Thursday, September 16, 2010

The Stop Smiling interview, Paul Auster (2009): "In America, writers have no power"

The bad news first: Chicago-based Stop Smiling ceased publishing its quarterly magazine last year after 38 issues. In its print form Stop Smiling was an always-interesting cultural mix that covered the familiar and the new, in a sleek and modern graphic style. Its annual 20-interviews issue featured conversations with writers, artists, musicians, and actors in thoughtful dialogues, interviews that achieved the increasingly-difficult trick of being both entertaining and intelligent.

There is a silver lining: Stop Smiling has since become a book publishing venture in cooperation with Melville House (NY), and now has a growing list of titles reflecting the wide range of topics covered in the magazine: How to Wreck a Nice Beach is Dave Tompkins' high-voltage, high-wire history of the vocoder; just released is Listen to the Echoes, ten years of interviews with Ray Bradbury by Sam Weller.

Writer and film-maker José Teodoro interviewed Paul Auster for Stop Smiling in 2009. Auster's 2008 Man In the Dark was a novel of political extremes inspired by the Presidential election of 2000; in it, Auster imagined a second southern secession and civil war. As the 2010 political election cycle becomes more heated and divisive, the points Auster raises in the interview (excerpted below) seem increasingly relevant -- the dichotomy between political perception and reality, and a current wave of anti-intellectual feeling in America that leaves writers increasingly marginalized.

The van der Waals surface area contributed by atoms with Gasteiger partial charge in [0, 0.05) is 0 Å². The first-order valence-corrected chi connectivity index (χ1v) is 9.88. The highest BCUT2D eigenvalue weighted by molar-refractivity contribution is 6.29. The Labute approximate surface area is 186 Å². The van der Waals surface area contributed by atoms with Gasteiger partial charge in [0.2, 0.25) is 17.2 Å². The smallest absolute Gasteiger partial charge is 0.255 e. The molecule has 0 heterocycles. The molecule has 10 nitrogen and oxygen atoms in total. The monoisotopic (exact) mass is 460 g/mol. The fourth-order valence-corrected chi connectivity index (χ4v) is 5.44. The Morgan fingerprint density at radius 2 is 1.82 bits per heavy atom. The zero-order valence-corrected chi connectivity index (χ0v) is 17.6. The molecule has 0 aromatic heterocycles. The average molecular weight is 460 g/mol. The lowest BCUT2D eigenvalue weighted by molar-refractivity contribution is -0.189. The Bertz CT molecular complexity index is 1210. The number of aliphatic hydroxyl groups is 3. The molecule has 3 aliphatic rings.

With recent wins by the Tea Party that are rocking the G.O.P. boat (and leaving Democrats uncertain whether the Tea Party represents a real threat or a tempest in a teacup) Auster's secessionist story seems less and less a fiction, more forecast of a coming political season.

JT: How conscious were you of readers sniffing around for political subtexts while writing this book?

PA: I think there is a strong political component to this book. And I think it was generated by the 2000 election, which for me was one of the great scandals of American history. We watched Al Gore get elected president and then we watched it get taken away from him through legal and political maneuvering in an outrageous Supreme Court decision, which was in some sense a legal coup. And I’ve lived these past seven and a half years with this eerie sense that we’re not in the real world anymore, but a parallel one. This wasn’t supposed to happen. Bush wasn’t supposed to be president, there wasn’t supposed to be a war in Iraq — there might not have even been a 9/11 if Gore had been elected. So I think this sense of disconnect is what inspired the story within the story, the one that Brill invents for himself.

JT: Don DeLillo once said that it is the writer’s job to be against the establishment, to take a stand against the government.
PA: I agree with Don. If you remember the epigraph from Ralph Waldo Emerson that appears in my novel Leviathan: “Every actual state is corrupt.” I believe this. Some states are worse than others, but the fact that there’s always room for improvement should keep us on our toes. We have to be alert to the hypocrisies and contradictions and corruptions in our society. Everyone should. But I think a writer has the duty to do that.

JT: Do you feel that writers and poets still have an influence on public discourse?

PA: In America, writers have no power at all. It’s a moment in which we are in abeyance, perhaps forgotten forever as the great tide of history sweeps us away. We have a culture of such deep anti-intellectualism that the majority of people mistrust intellectuals.

The ridiculous arguments that have been proposed during the presidential campaign about Obama being an elitist because he’s articulate and has read books and even written books, and went to good colleges and universities, is absurd and frightening. George Bush went to Yale, after all. He comes from a family of immense privilege and wealth. Why does he get to be the good ol’ boy? And poor Obama, who grew up broke, struggling, with a broken family, is labeled an elitist. The world is upside down when you get to this point. ...

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